Don’t let the word “legalist” trip you up on this great quote. There are two types of legalists: one who teaches you have to earn your way to Heaven and one who teaches God’s favor is earned through keeping the law. The quote is dealing with the second type of legalist – those who teach you can earn God’s favor (another word for favor is grace which many teach means “God’s riches at Christ’s expense”). If God’s favor is at Christ’s expense, then Christ earns/earned God’s favor for us. We cannot earn God’s grace.
The moralistic preaching that tries to compel people to earn God’s favor through obedience will result in either pride-filled people or guilt-ridden people. It does nothing to address the heart.
Why Christ-centered preaching
So why should preaching be all about him? Jesus said “learn of me.” When Christ was on the road to Emmaus with two disciples, he expounded unto them in all the scriptures the things concerning himself (Luke 24:27). It wasn’t just some of the scriptures; it was all the scriptures. All does mean all, doesn’t it? Jesus told the legalists of his day, the Pharisees: “Search the scriptures; for in them ye think ye have eternal life: and they are they which testify of me.” Jesus said the scriptures testify of him. Why don’t our sermons?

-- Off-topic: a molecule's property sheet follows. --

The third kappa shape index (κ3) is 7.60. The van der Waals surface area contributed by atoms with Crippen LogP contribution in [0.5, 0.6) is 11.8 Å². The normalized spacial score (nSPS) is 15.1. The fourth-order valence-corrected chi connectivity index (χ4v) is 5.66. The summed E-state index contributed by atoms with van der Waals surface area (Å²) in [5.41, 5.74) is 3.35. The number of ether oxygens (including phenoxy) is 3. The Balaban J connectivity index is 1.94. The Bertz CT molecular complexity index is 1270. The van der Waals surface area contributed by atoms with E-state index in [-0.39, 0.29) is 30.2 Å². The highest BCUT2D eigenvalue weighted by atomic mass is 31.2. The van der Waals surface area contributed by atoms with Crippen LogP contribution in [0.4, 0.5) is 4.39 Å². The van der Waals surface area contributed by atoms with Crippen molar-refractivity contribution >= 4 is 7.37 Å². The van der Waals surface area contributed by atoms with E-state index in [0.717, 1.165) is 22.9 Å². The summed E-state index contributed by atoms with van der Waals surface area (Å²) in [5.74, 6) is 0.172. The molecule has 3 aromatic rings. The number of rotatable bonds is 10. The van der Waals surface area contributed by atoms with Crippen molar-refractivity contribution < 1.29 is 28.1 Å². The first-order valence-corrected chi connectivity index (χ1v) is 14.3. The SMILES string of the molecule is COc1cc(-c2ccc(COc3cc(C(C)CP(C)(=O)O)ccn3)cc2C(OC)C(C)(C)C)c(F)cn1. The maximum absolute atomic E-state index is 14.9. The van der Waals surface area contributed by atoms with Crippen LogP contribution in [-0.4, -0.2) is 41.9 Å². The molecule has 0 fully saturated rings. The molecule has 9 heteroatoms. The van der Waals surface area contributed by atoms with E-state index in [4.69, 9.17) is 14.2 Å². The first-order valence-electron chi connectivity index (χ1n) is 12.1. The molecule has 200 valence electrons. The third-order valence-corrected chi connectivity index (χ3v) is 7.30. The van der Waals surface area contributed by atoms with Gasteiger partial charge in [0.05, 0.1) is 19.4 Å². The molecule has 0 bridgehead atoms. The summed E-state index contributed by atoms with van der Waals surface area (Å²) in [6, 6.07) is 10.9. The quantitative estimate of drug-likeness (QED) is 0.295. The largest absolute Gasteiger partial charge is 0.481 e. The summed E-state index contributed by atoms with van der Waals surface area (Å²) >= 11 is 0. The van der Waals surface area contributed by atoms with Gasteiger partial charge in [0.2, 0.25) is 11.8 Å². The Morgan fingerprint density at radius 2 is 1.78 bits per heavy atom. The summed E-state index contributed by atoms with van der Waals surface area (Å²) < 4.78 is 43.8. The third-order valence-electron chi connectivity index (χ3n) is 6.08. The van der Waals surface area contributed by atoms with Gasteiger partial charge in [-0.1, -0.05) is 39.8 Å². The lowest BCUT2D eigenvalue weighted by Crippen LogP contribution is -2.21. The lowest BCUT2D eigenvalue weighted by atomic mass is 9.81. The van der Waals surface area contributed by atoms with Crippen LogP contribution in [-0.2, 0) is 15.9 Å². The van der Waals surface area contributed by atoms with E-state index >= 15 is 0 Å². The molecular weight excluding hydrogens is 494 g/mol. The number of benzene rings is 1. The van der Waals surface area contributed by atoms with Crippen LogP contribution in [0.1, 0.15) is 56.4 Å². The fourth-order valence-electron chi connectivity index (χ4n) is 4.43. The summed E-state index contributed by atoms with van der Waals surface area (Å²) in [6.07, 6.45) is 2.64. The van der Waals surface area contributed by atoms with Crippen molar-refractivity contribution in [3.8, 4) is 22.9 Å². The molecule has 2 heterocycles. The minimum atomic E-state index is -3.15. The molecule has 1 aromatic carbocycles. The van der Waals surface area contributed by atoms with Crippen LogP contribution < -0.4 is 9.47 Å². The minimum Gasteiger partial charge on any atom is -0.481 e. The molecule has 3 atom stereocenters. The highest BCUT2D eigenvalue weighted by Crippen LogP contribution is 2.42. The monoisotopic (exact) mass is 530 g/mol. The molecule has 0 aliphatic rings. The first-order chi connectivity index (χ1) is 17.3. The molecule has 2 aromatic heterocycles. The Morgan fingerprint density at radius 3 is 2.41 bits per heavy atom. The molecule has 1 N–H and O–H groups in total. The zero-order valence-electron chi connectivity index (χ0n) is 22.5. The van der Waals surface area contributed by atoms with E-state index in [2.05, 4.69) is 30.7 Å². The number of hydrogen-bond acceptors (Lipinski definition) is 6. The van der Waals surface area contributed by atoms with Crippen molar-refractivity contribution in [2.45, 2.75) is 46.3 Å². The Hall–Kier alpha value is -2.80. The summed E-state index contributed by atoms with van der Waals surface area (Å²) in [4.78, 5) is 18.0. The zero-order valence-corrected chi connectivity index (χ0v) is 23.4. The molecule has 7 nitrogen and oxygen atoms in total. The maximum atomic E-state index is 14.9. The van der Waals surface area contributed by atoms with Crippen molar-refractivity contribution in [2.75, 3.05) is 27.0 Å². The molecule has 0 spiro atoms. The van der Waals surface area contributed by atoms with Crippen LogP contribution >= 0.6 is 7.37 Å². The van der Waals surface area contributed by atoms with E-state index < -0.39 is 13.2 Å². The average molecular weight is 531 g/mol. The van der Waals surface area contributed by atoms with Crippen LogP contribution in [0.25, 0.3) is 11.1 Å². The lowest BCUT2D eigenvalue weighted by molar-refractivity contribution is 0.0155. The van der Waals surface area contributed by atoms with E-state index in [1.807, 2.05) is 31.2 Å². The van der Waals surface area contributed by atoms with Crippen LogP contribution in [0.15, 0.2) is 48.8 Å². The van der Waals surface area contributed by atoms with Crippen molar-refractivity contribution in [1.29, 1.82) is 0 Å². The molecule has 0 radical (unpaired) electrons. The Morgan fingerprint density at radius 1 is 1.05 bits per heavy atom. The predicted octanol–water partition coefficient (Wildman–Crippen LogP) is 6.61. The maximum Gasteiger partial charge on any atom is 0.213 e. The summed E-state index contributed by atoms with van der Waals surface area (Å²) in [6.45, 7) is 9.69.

Paul said that he determined not to know anything among them except Jesus Christ and him crucified (1 Corinthians 2:2). Does that mean Paul’s sermons only consisted of telling them that Christ died on the cross? No, because Paul also said he declared unto them the whole counsel of God (Acts 20:27). Paul preached Christ from all the scriptures. He didn’t just preach moral lessons.
If we are going to grow as Christians, we need to learn of Christ. If we are just going to learn moral lessons, we should stop saying we are Christians for even non-Christians can teach and learn moral lessons. Christ should be proclaimed in every sermon and in every lesson. Every story relates to him in some way. The Bible is not just our guidebook on how to have a happy, prosperous, successful life. The Bible is about Christ. Christ is our food. We cannot grow or live without him. No matter how great the moral lesson is, if Christ is not the center, it is not Christian.
Preach and teach Christ and him crucified. Every story whispers his name.